5. We present our work on constructing a template Baryonic Tully-Fisher Relation (BTFR) from galaxies in the local universe that have primary distances. We utilize HI 21 cm line data from the complete Arecibo Legacy Fast ALFA (ALFALFA) survey and the digital HI archive from Springob et al. 2005; we also use photometry from the Sloan Digital Sky Survey (SDSS) and the NASA Sloan Atlas (NSA) MANGA v1_0_2 database; lastly, we have also made use of the Extragalactic Distance Database (EDD) for identifying galaxies with primary distances. After cross-matching the galaxies in these catalogues, we identify some 144 galaxies which meet our requirements for having all the necessary HI and photometry data, having primary distances, residing within 30 Mpc, and having low enough uncertainties to be considered reliable data points. An important trait of this data set is the prominence of low-mass, low-luminosity dwarves. Notably, we find the values for the slope, intercept and intrinsic scatter of the relation to be around 2.3, 4.8, and 0.4, respectively. Further, while unresolved velocity widths have historically produced shallower slopes, and while the BTFR has been shown to have a higher intrinsic scatter for low-mass galaxies, these precedents are not enough to explain themore »deviation of our data from the “standard” values of the BTFR. This work therefore raises several questions about why this discrepancy exists, how it can be resolved, and what we can learn from it. The authors would like to acknowledge the support of NSF/AST-1714828 and the Brinson Foundation.« less
  6. Abstract In this work, we present polarization profiles for 23 millisecond pulsars observed at 820 and 1500 MHz with the Green Bank Telescope as part of the NANOGrav pulsar timing array. We calibrate the data using Mueller matrix solutions calculated from observations of PSRs B1929+10 and J1022+1001. We discuss the polarization profiles, which can be used to constrain pulsar emission geometry, and present both the first published radio polarization profiles for nine pulsars and the discovery of very low-intensity average profile components (“microcomponents”) in four pulsars. We obtain the Faraday rotation measures for each pulsar and use them to calculate the Galactic magnetic field parallel to the line of sight for different lines of sight through the interstellar medium. We fit for linear and sinusoidal trends in time in the dispersion measure and Galactic magnetic field and detect magnetic field variations with a period of 1 yr in some pulsars, but overall find that the variations in these parameters are more consistent with a stochastic origin.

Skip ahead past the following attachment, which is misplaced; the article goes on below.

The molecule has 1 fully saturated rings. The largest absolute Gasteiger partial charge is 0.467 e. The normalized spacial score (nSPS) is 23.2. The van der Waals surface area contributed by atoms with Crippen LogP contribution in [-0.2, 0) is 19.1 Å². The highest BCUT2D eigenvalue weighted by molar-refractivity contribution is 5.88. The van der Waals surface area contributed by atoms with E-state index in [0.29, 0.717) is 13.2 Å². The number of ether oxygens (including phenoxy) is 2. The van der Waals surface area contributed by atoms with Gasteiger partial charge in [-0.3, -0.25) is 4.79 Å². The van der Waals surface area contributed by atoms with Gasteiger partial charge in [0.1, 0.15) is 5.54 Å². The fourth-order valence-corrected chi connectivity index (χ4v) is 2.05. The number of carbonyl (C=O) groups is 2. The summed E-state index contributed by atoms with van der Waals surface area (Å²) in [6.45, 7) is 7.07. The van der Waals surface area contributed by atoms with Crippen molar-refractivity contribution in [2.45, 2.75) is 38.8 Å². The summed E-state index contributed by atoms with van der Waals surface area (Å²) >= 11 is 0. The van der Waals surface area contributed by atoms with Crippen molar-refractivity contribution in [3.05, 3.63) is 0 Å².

Free, publicly-accessible full text available February 1, 2023
  7. We present a method for estimating the amount of matter in large-scale (approximately 50 Mpc) filaments using the surrounding velocity infall pattern, based on 242 filaments in the Millennium simulation. We identify filaments using a minimal spanning tree to link large groups and clusters, and find the axis of each filament using a weighted principle component analysis. We improve our previous determination of a typical infall velocity profile by rescaling the profile for each filament by the distance where the infall speed reaches a maximum. We use the resulting average profile to determine a two-parameter piecewise function that can be used to estimate the maximum infall speed and location for individual filaments. Finally, we present the correlation between the maximum infall speed and the mass of the filament. These results will be used as part of the Arecibo Pisces-Perseus Supercluster Survey (APPSS), a project to map the infall pattern around the Pisces-Perseus Supercluster filament. This work is supported by NSF grant AST-1637339.
  8. The field of algorithms has seen a push for fairness, or the removal of inherent bias, in recent history. In data summarization, where a much smaller subset of a data set is chosen to represent the whole of the data, fairness can be introduced by guaranteeing each "demographic group" a specific portion of the representative subset. Specifically, this paper examines this fair variant of the k-centers problem, where a subset of the data with cardinality k is chosen to minimize distance to the rest of the data. Previous papers working on this problem presented both a 3-approximation algorithm with a super-linear runtime and a linear-time algorithm whose approximation factor is exponential in the number of demographic groups. This paper combines the best of each algorithm by presenting a linear-time algorithm with a guaranteed 3-approximation factor and provides empirical evidence of both the algorithm’s runtime and effectiveness.